For some in both camps, the decision of a group of African-American Democratic officials to endorse Republican Rick Stream for county executive boils down to one word:
Berkeley Mayor Ted Hoskins said as much when he explained at Wednesday’s news conference — which featured about two dozen north St. Louis County officials — that Stream’s conservative views and legislative votes aren’t the issue.
With the nationally watched unrest in Ferguson as a backdrop, St. Louis County’s contest for county executive may well live up to its hype as the region’s marquee contest on the Nov. 4 ballot.
And although Election Day is a month away, Republican Rick Stream and Democrat Steve Stenger, both St. Louis natives, already are running attack ads – a sign that their battle may be tighter than the county’s Democratic-leaning demographics might indicate.
Their pitches fit in with their parties’ traditional jabs:
St. Louis County Prosecutor Bob McCulloch was helping Councilman Steve Stenger in his bid for county executive from literally the moment he started running.
McCulloch was the introductory speaker at the Affton Democrat’s campaign kickoff last year. He's contributed close to $100,000 in in-kind contributions to Stenger's campaign. And he's appeared in ads attacking incumbent St. Louis County Executive Charlie Dooley and praising Stenger’s promise to “clean up” St. Louis County.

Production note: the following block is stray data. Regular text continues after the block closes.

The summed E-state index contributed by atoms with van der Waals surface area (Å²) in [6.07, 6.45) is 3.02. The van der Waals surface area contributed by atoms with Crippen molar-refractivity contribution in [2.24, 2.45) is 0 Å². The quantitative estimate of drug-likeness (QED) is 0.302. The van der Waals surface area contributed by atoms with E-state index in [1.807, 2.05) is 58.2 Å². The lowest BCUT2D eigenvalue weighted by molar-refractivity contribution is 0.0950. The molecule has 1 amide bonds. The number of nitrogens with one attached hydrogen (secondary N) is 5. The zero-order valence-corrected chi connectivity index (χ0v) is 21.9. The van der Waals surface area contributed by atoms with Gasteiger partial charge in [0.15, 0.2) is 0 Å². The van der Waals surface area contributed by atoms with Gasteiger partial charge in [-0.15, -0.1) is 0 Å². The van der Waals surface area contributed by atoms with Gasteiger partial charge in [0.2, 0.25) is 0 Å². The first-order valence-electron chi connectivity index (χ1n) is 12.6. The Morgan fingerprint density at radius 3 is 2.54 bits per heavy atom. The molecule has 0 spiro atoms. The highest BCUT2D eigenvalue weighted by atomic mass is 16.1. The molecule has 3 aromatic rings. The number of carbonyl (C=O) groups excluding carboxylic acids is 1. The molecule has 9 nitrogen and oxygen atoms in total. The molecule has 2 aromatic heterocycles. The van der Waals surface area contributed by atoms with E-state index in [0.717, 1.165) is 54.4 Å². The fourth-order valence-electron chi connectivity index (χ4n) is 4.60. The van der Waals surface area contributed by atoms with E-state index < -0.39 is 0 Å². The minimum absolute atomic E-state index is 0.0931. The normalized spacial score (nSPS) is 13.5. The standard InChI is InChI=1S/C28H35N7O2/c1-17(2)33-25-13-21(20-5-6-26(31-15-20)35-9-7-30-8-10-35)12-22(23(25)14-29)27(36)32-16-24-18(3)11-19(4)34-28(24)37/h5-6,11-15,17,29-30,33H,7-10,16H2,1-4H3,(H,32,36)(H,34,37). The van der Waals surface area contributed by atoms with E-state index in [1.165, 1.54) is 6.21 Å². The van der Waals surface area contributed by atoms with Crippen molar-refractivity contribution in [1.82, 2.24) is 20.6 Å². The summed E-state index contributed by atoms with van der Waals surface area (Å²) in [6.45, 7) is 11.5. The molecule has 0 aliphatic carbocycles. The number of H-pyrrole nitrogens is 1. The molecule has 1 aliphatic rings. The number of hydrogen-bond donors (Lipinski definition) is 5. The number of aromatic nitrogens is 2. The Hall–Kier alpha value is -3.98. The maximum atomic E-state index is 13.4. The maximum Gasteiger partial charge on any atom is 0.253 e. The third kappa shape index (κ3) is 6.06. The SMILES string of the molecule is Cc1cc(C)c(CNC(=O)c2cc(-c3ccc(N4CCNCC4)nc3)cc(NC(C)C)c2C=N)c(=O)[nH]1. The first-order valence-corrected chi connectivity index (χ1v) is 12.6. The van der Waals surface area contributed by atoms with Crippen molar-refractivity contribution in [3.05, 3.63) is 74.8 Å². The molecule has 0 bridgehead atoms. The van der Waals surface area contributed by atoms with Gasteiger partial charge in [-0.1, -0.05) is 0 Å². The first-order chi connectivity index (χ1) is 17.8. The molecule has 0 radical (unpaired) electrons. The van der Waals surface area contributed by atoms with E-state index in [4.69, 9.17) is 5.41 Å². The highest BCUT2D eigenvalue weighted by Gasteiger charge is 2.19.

State Rep. Rick Stream, the Republican nominee for St. Louis County executive, says that county Prosecutor Bob McCulloch should think seriously about whether he should remain in charge of an investigation into the Ferguson police shooting last month that set off weeks of unrest.
“I’m not calling on him to step aside,” Stream said in an interview. “But I do think, if a quarter of the population in the county has no confidence in your ability to do an impartial investigation, that’s something that should be seriously considered by the prosecutor. That’s his decision.”
St. Louis County executive candidates Steve Stenger and Rick Stream will face off in a public debate Oct. 14 hosted by St. Louis Public Radio in partnership with the University of Missouri–St. Louis. It is the first planned debate ahead of the Nov. 4 election.
It’s been well over a month since a Ferguson police officer shot and killed Michael Brown. And for the most part, the St. Louis County Council was shielded from the unbridled anger over the 18-year-old’s death.
That reprieve ended on Tuesday.
The council’s chambers were packed with supporters of Brown and his family, with the vast majority of the crowd giving the county’s top executive and legislative officeholders a blazing array of criticism.